DALLAS — As word spread of what happened Sunday afternoon at the Dallas Zoo, many couldn't decide what was more upsetting — that a lion killed one of its own, or that dozens of families saw it happen.
"At first you think they're playing; then you realize he's killing her... and you’re watching it," said Michael Henshaw. "You just can't believe your eyes."
Henshaw and Jim Harvey were at the zoo's Giants of the Savanna exhibit around 2:15 p.m. when they saw two lions and one lioness, five-year-old Johari. They described an attack that seemed to start innocently.
"The male lion that started it just had his mouth over her throat, and everyone thought they were playing at first," Harvey recalled. "But then they could see she was struggling."
Dylan Parker was also in the horrified crowd.
"[The lion] just lay beside her and held her by the neck for like 10 minutes... just holding it there, waiting until it quit moving," he said.
In a video sent to us by a News 8 viewer that was captured by another witness, the aftermath is disturbingly clear.
Zoo security arrived, pushing visitors away from the exhibit.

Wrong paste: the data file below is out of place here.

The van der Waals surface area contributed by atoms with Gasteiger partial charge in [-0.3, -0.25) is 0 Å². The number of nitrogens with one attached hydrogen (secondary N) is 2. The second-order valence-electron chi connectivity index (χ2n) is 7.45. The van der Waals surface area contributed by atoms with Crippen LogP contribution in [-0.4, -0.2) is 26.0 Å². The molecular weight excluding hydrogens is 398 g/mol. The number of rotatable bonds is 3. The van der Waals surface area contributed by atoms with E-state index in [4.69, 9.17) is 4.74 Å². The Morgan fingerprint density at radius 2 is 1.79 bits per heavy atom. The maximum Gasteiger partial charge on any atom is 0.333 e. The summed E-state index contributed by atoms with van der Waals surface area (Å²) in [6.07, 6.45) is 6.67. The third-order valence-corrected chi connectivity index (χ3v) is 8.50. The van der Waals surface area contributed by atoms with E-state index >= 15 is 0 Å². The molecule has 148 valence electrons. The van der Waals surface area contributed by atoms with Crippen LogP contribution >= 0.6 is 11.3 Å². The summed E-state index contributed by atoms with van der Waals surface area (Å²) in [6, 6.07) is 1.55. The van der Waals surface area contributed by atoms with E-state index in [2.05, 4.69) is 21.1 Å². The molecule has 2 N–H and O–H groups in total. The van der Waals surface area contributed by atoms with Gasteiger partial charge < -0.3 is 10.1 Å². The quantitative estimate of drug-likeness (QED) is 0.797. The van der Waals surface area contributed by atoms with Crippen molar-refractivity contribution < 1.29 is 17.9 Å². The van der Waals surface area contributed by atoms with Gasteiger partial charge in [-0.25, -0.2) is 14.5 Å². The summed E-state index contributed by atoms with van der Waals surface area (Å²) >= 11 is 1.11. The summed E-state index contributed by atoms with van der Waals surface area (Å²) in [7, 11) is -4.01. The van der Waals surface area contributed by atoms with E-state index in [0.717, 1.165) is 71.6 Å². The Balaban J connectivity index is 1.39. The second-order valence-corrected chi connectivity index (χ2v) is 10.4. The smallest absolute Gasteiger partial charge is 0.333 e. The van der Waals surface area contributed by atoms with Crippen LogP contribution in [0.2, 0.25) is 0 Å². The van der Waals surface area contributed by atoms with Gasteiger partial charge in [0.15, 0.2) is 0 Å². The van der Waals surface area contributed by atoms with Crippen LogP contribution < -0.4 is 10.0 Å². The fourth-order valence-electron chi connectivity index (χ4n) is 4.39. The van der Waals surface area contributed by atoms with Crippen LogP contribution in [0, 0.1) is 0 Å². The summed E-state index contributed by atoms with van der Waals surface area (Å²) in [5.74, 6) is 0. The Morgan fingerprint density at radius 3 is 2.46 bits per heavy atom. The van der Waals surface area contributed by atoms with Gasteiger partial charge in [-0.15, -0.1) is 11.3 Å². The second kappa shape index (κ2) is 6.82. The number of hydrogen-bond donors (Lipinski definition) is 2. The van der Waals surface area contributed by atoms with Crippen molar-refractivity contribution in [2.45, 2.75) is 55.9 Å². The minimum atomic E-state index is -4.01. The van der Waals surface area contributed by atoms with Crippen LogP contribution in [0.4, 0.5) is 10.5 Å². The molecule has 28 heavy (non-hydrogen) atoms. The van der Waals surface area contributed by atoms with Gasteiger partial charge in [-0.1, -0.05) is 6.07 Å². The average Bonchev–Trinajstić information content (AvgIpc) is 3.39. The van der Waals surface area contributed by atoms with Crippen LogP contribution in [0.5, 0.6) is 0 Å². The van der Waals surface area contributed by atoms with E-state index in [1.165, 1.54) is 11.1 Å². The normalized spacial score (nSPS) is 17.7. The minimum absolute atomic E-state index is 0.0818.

Late Sunday night, Dallas Zoo officials still had no idea how this happened.
Lynn Kramer is the vice president of animal operations and welfare at the zoo. He said the three animals involved were born in captivity, and have been together in Dallas every day for the last three years.
"We've had, you know a few incidents of rough play, but nothing out of the ordinary," he said.
Even in the wild, lions in prides rarely — if ever — turn on each other. So why would one go after another in a zoo?
"I've been in the zoo business over 35 years," Kramer said. "I've worked in five major zoos, and I've never seen a cat kill another cat before."
Zoo staff said we may never know why. But the families who witnessed this big cat's violent end will still wonder.
The Dallas Zoo said the male lions were not euthanized or tranquilized after the attack; they were simply moved from the enclosure. Staff say for now, the lions will not be in the exhibit with any other lioness.